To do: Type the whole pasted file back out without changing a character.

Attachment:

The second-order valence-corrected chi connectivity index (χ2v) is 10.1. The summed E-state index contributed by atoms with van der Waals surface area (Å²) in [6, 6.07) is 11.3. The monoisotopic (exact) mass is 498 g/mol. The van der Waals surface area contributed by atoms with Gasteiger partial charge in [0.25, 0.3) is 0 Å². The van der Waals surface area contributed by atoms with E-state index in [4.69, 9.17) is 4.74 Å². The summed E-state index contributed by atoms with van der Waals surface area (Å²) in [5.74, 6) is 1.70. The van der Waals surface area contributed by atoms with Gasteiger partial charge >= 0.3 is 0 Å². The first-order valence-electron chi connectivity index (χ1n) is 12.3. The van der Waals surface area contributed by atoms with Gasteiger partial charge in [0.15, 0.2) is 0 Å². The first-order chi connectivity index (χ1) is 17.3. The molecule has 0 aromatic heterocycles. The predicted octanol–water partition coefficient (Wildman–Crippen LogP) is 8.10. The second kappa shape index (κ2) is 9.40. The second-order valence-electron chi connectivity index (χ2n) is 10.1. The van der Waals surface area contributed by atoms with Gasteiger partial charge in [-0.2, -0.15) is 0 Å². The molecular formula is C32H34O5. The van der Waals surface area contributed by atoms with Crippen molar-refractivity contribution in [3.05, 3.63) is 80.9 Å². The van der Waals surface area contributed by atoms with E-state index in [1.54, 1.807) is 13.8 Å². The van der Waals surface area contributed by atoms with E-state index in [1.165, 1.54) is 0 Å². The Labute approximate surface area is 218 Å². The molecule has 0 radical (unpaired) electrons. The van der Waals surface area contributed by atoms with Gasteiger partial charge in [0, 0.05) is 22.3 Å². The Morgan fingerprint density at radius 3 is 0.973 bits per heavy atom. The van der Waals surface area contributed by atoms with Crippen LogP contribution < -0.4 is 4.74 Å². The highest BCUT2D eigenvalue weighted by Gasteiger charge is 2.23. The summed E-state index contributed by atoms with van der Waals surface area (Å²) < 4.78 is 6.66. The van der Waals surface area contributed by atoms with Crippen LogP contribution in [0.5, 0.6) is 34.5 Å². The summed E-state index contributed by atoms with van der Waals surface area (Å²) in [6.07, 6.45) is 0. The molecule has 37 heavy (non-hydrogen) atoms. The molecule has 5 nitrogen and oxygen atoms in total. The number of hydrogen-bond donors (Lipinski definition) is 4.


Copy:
The second-order valence-corrected chi connectivity index (χ2v) is 10.1. The summed E-state index contributed by atoms with van der Waals surface area (Å²) in [6, 6.07) is 11.3. The monoisotopic (exact) mass is 498 g/mol. The van der Waals surface area contributed by atoms with Gasteiger partial charge in [0.25, 0.3) is 0 Å². The van der Waals surface area contributed by atoms with E-state index in [4.69, 9.17) is 4.74 Å². The summed E-state index contributed by atoms with van der Waals surface area (Å²) in [5.74, 6) is 1.70. The van der Waals surface area contributed by atoms with Gasteiger partial charge >= 0.3 is 0 Å². The first-order valence-electron chi connectivity index (χ1n) is 12.3. The van der Waals surface area contributed by atoms with Gasteiger partial charge in [0.15, 0.2) is 0 Å². The first-order chi connectivity index (χ1) is 17.3. The molecule has 0 aromatic heterocycles. The predicted octanol–water partition coefficient (Wildman–Crippen LogP) is 8.10. The second kappa shape index (κ2) is 9.40. The second-order valence-electron chi connectivity index (χ2n) is 10.1. The van der Waals surface area contributed by atoms with Gasteiger partial charge in [-0.2, -0.15) is 0 Å². The molecular formula is C32H34O5. The van der Waals surface area contributed by atoms with Crippen molar-refractivity contribution in [3.05, 3.63) is 80.9 Å². The van der Waals surface area contributed by atoms with E-state index in [1.54, 1.807) is 13.8 Å². The van der Waals surface area contributed by atoms with E-state index in [1.165, 1.54) is 0 Å². The Labute approximate surface area is 218 Å². The molecule has 0 radical (unpaired) electrons. The van der Waals surface area contributed by atoms with Gasteiger partial charge in [0, 0.05) is 22.3 Å². The Morgan fingerprint density at radius 3 is 0.973 bits per heavy atom. The van der Waals surface area contributed by atoms with Crippen LogP contribution < -0.4 is 4.74 Å². The highest BCUT2D eigenvalue weighted by Gasteiger charge is 2.23. The summed E-state index contributed by atoms with van der Waals surface area (Å²) < 4.78 is 6.66. The van der Waals surface area contributed by atoms with Crippen LogP contribution in [0.5, 0.6) is 34.5 Å². The summed E-state index contributed by atoms with van der Waals surface area (Å²) in [6.07, 6.45) is 0. The molecule has 37 heavy (non-hydrogen) atoms. The molecule has 5 nitrogen and oxygen atoms in total. The number of hydrogen-bond donors (Lipinski definition) is 4.